Drones? We take from here!

HHLA Sky not only uses autonomously flying drones. Its integrated control center automates the entire process chain for drone operations on an industrial scale.

  • Technology & Automation
  • Drones

The controlled use of professional drones over industrial plants and commercial areas places high demands on hardware and software. As a leading provider, HHLA Sky has developed both the control centre for monitoring flights and the drones themselves in-house. “Security, reliability and utility are the basis of our technologies,” says Managing Director Matthias Gronstedt.

With its Integrated Control Center and a carefully curated portfolio of industrial drones, HHLA Sky has introduced to the market a sophisticated system with a unique selling proposition.The Control Center can be used to monitor more than 100 drone missions simultaneously over very long distances. “In our view, drones must always be part of an effectively designed automation solution,” says Gronstedt.

Drones make many jobs easier or enable new activities in the first place. They offer the perfect overview when monitoring construction sites, in agriculture, disaster relief or environmental protection. They can transport cargo, collect data quickly or keep people out of danger zones. “That said, efficiency is only achieved when I fully integrate drones and their tasks into industrial processes. Then I can request drones and have them fly automatically almost at the push of a button,” Gronstedt is convinced.

Entire process chains are automated

Such automation requires that the Control Center and the drones (or the mobile robots on the ground) are precisely coordinated with each other so that they can communicate with precision in fractions of a second. “That’s why we have closely integrated the development of all system components,” says Gronstedt. For this reason, HHLA Sky has automated not only the actual flying, but the entire process chain essential to drone operations on an industrial scale. “Our Integrated Control Center is software for control and process management. It manages everything – from planning routes and flight requests from other systems such as SAP, to flights, data transfer and drone maintenance,” says Gronstedt. “We have also incorporated mobile robots that can autonomously handle air cargo from the drone and transport this to the production hall. Each of these steps is monitored by humans who can intervene at any time.”

Drones for all purposes

Professional drones are fast, precise and are constantly opening up new areas of application. An overview of the variety of unmanned aerial vehicles.

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From the experts' point of view, drones are simply flying robots. In addition, there are travelling, floating and even diving robots for use on the ground or for special missions on and in the water. The aim is to control all of these vehicles via a common control centre.

HHLA Sky's portfolio currently includes three flying multicopters, a fixed-wing aircraft and a mobile robot for use on the ground. All HHLA Sky products are safe in every respect and are even certified by TÜV with regard to cybersecurity. These drones and mobile robots were developed or are offered to customers by HHLA Sky:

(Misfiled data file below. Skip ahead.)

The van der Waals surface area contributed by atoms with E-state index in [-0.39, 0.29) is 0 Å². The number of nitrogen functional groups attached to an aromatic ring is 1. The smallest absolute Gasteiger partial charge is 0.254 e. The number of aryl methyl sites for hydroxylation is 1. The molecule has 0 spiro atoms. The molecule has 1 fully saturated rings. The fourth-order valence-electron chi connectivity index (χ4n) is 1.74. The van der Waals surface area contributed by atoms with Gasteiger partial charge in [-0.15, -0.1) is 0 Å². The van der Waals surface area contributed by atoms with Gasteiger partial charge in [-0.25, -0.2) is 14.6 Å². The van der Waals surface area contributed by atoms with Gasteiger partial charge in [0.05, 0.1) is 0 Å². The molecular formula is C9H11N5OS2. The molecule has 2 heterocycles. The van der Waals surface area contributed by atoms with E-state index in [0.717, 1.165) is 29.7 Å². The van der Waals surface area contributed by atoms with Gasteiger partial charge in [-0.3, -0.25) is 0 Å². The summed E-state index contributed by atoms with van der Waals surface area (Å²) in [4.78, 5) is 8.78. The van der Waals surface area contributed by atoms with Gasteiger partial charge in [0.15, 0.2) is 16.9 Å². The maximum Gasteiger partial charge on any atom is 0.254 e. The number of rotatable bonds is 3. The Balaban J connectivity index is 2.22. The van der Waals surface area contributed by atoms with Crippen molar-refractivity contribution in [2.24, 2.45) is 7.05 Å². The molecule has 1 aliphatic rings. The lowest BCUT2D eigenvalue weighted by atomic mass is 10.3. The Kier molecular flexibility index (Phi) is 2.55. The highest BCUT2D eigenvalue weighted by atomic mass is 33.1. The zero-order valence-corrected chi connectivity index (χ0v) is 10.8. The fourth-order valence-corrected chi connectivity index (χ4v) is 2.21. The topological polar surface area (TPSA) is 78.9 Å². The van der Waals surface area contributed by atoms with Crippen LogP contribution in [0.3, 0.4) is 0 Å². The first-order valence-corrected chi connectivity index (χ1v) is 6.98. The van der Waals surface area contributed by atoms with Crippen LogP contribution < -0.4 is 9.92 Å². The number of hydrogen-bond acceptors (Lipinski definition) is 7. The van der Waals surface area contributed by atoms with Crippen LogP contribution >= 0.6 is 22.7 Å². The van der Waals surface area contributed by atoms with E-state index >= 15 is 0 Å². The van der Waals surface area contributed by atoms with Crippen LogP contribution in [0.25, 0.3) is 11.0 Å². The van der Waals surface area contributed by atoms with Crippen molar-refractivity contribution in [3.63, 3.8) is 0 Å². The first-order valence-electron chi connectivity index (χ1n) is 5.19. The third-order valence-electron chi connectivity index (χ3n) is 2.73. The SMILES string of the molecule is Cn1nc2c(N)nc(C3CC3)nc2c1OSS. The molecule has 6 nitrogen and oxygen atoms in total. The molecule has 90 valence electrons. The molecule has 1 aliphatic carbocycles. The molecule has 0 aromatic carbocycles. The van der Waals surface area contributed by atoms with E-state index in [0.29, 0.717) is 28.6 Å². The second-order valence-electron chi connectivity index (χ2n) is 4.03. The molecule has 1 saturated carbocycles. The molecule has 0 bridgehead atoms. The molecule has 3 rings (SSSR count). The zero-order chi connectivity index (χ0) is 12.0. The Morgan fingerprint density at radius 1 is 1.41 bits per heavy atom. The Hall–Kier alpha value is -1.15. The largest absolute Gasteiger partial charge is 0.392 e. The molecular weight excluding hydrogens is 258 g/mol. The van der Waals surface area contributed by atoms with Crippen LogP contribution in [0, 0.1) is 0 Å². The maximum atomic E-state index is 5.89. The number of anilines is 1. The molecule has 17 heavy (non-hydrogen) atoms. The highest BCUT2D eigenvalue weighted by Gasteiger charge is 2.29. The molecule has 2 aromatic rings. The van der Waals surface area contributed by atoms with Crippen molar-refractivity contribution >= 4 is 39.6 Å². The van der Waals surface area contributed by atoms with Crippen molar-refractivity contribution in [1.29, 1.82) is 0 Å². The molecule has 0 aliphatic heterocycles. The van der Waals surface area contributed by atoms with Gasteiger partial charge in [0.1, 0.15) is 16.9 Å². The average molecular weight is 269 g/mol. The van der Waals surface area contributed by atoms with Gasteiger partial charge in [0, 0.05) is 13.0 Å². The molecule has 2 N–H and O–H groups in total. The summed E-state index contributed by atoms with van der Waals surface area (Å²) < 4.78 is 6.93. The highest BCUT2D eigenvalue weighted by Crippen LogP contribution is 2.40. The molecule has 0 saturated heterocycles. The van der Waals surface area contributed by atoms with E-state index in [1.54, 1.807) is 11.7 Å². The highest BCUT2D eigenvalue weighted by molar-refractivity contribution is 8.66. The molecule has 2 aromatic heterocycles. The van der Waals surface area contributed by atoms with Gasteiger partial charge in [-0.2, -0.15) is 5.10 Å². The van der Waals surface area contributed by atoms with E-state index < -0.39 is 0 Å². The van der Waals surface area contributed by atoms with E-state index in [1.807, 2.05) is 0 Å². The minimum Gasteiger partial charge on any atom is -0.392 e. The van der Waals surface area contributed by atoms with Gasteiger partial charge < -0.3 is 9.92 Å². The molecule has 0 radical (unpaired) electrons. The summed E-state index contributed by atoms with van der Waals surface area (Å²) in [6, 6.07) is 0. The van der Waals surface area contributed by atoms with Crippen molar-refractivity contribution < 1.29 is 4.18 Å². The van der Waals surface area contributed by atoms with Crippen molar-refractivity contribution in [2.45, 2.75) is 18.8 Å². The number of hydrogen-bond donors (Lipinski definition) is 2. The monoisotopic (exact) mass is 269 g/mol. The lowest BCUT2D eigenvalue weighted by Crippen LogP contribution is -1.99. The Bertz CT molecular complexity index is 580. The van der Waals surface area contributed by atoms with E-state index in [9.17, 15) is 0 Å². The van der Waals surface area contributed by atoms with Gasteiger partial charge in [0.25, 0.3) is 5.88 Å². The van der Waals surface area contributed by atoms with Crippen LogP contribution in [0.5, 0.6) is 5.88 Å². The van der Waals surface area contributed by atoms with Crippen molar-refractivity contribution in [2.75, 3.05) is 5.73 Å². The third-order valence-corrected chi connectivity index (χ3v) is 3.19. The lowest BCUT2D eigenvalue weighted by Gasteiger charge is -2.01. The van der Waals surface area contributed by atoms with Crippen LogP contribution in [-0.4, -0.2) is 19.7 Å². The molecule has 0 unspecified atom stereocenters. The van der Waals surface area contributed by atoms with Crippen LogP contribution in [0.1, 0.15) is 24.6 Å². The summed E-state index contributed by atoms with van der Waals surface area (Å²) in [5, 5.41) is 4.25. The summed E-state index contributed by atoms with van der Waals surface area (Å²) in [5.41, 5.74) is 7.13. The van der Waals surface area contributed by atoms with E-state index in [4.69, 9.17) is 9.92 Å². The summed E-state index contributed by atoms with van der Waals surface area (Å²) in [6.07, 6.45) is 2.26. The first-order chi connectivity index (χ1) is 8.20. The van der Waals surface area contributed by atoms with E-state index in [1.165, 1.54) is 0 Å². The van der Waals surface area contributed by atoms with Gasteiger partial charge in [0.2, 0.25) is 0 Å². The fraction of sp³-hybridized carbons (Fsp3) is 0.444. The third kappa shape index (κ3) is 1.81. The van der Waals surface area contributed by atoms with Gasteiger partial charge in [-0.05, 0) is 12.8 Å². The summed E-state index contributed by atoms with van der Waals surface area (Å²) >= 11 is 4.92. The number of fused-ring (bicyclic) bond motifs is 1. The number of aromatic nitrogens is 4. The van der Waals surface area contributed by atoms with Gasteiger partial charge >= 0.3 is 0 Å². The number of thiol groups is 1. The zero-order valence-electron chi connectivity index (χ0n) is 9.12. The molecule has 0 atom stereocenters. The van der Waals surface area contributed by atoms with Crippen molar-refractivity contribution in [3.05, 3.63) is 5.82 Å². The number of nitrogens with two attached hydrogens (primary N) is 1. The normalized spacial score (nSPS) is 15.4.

X11: The versatile hexacopter. While it is primarily designed as an instrument platform, the X11 can also be used for short-range cargo transport. For example, a camera can be installed on the multi-purpose drone for technical inspections or for keeping an eye on company premises.
X 25: The octocopter – the flying powerhouse of HHLA Sky – is ideal for the ’last mile’ in logistics between companies in intralogistics within a company. It has a range of up to 25 kilometres and can fly for a maximum of 60 minutes, depending on the payload. The drone can carry a payload of up to 10 kilograms, although this will reduce its range.
X 4: The quadcopter is a small but robust drone. It is perfect for aerial surveillance of industrial premises. Weighing just four kilograms, the aircraft can be transported almost anywhere. The X4 can carry sensors and cameras for security and inspection purposes. Typical usage scenarios involve several drones of this type, repeatedly replacing each other during longer assignments and receiving new batteries during breaks.
V 25: The fixed-wing aircraft is both fast and long-lasting. With a service speed of up to 110 km/h, this drone can inspect railway tracks, power lines or pipelines up to 220 kilometres away, without needing to change the battery. The aircraft, which requires only a 5x5 metre space for take-off and landing, is seamlessly integrated into the control system for automated aircraft developed by HHLA Sky. Technology of the V25 is every bit as secure as the data connection between the control centre and drone: the device is equipped with a redundant propulsion system with two independently operating motors.
Capra Hircus: The mobile multi-purpose robot is the ground-based complement to HHLA Sky’s drone programme. Thanks to six large batteries, the domesticated ‘mountain goat’ (from the Latin ’hircus’) can operate for up to 17.5 hours and cover distances of up to 100 kilometres. For example, the device can patrol industrial premises or airport fences almost tirelessly.

Published 5.3.2024